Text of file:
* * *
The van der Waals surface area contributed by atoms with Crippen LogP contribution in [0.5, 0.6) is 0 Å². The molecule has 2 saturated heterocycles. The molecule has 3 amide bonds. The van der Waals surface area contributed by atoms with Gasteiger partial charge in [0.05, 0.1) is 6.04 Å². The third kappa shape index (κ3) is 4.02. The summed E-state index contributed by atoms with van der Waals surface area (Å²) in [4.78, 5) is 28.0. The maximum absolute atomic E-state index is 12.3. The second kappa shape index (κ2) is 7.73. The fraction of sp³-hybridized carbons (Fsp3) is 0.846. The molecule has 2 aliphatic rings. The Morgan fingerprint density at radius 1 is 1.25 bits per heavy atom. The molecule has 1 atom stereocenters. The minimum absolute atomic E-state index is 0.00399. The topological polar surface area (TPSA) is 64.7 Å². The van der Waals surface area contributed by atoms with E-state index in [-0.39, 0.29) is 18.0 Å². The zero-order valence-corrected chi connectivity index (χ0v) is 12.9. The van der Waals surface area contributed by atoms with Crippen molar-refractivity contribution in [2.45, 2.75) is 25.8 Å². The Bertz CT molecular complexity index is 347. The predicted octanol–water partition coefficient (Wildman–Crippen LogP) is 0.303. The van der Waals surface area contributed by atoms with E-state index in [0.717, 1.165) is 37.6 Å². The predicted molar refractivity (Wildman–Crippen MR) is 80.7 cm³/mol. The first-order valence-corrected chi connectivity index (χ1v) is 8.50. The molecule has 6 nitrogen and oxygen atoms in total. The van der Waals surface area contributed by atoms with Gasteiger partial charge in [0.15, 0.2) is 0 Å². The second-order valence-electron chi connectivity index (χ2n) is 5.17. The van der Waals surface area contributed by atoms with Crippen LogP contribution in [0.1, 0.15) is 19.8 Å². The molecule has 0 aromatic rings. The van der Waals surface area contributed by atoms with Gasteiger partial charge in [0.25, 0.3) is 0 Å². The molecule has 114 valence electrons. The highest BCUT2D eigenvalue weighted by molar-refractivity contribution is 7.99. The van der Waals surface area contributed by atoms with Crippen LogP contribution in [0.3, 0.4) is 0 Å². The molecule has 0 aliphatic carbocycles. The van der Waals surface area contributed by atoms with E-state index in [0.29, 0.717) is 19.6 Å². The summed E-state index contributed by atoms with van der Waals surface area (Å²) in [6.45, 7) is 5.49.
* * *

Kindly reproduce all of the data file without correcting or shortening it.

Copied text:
The van der Waals surface area contributed by atoms with Crippen LogP contribution in [0.5, 0.6) is 0 Å². The molecule has 2 saturated heterocycles. The molecule has 3 amide bonds. The van der Waals surface area contributed by atoms with Gasteiger partial charge in [0.05, 0.1) is 6.04 Å². The third kappa shape index (κ3) is 4.02. The summed E-state index contributed by atoms with van der Waals surface area (Å²) in [4.78, 5) is 28.0. The maximum absolute atomic E-state index is 12.3. The second kappa shape index (κ2) is 7.73. The fraction of sp³-hybridized carbons (Fsp3) is 0.846. The molecule has 2 aliphatic rings. The Morgan fingerprint density at radius 1 is 1.25 bits per heavy atom. The molecule has 1 atom stereocenters. The minimum absolute atomic E-state index is 0.00399. The topological polar surface area (TPSA) is 64.7 Å². The van der Waals surface area contributed by atoms with E-state index in [-0.39, 0.29) is 18.0 Å². The zero-order valence-corrected chi connectivity index (χ0v) is 12.9. The van der Waals surface area contributed by atoms with Crippen molar-refractivity contribution in [2.45, 2.75) is 25.8 Å². The Bertz CT molecular complexity index is 347. The predicted octanol–water partition coefficient (Wildman–Crippen LogP) is 0.303. The van der Waals surface area contributed by atoms with E-state index in [0.717, 1.165) is 37.6 Å². The predicted molar refractivity (Wildman–Crippen MR) is 80.7 cm³/mol. The first-order valence-corrected chi connectivity index (χ1v) is 8.50. The molecule has 6 nitrogen and oxygen atoms in total. The van der Waals surface area contributed by atoms with Gasteiger partial charge in [0.15, 0.2) is 0 Å². The second-order valence-electron chi connectivity index (χ2n) is 5.17. The van der Waals surface area contributed by atoms with Crippen LogP contribution in [0.1, 0.15) is 19.8 Å². The molecule has 0 aromatic rings. The van der Waals surface area contributed by atoms with Gasteiger partial charge in [0.25, 0.3) is 0 Å². The molecule has 114 valence electrons. The highest BCUT2D eigenvalue weighted by molar-refractivity contribution is 7.99. The van der Waals surface area contributed by atoms with Crippen LogP contribution in [0.3, 0.4) is 0 Å². The molecule has 0 aliphatic carbocycles. The van der Waals surface area contributed by atoms with E-state index in [0.29, 0.717) is 19.6 Å². The summed E-state index contributed by atoms with van der Waals surface area (Å²) in [6.45, 7) is 5.49.